Italy May Ban Eni From Kazakhstan Over Kickbacks

A Milan court may ban Italy’s energy giant Eni from operating in Kazakhstan where the firm is developing the oil-rich Kashagan field, over allegations the company gave bribes to Timur Kulibayev, son-in-law of Kazakhstan’s President Nazarbayev, Italy’s Corriere della Sera newspaper reported on Thursday.

The Italian prosecutors suspect Agip Kco firm, Eni’s subsidiary in Kazakhstan, in giving bribes to Kulibayev through 2007. The overall amount of bribes may be $20 million at minimum though the funds were to be used for investment projects, the paper reported.

Eni’s top managers, including the company’s head, Paolo Scaroni, may be charged with promoting international corruption if the allegations are proven, the paper said.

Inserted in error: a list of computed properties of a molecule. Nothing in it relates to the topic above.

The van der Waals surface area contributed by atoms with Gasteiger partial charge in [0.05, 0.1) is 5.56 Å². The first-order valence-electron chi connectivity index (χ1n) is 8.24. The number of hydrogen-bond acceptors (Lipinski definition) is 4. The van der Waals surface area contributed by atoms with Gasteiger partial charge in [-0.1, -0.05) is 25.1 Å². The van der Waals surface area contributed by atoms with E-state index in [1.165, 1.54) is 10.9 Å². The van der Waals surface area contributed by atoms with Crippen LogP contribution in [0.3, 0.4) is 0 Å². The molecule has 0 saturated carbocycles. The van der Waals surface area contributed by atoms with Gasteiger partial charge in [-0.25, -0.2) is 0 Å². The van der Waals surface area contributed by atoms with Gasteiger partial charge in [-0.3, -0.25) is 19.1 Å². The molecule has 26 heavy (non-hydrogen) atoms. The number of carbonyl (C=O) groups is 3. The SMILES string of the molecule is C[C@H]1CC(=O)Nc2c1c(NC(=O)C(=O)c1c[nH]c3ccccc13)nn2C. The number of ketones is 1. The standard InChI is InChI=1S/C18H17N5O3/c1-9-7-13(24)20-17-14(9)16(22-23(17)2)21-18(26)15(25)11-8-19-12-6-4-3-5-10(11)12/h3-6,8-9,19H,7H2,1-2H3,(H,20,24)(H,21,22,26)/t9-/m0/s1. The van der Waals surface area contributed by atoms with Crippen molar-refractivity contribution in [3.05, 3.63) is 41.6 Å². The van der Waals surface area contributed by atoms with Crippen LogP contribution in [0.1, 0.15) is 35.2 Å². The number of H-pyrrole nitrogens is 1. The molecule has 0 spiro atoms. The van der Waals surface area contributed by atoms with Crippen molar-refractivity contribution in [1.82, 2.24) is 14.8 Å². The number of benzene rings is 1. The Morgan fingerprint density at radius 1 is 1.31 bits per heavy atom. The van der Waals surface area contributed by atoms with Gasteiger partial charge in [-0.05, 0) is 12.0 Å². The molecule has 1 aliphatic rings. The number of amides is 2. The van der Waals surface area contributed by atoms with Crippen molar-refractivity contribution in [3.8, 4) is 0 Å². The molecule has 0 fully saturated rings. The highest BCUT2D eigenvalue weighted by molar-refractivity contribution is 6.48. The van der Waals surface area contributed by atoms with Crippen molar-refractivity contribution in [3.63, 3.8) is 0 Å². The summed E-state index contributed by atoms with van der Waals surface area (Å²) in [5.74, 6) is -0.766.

Eni was unavailable to comment for RIA Novosti.

European prosecutors have repeatedly investigated Kulibayev, who heads the Kazakh Sovereign Wealth Fund Samruk-Kazyna, over bribery allegations. In September 2010, Swiss investigators suspected him of laundering cash received as bribes and illegal sales of Kazakh oil and gas assets.

The giant Kashagan oil field, located in the northern part of the Caspian Sea, is being developed by France’s Total, U.S. ExxonMobil and ConocoPhillips, Royal Dutch Shell and Japan’s Inpex as well as by Eni and Kazakhstan’s KMG Kashagan B.V. Its geological reserves are estimated at 4.850 billion tons of oil.


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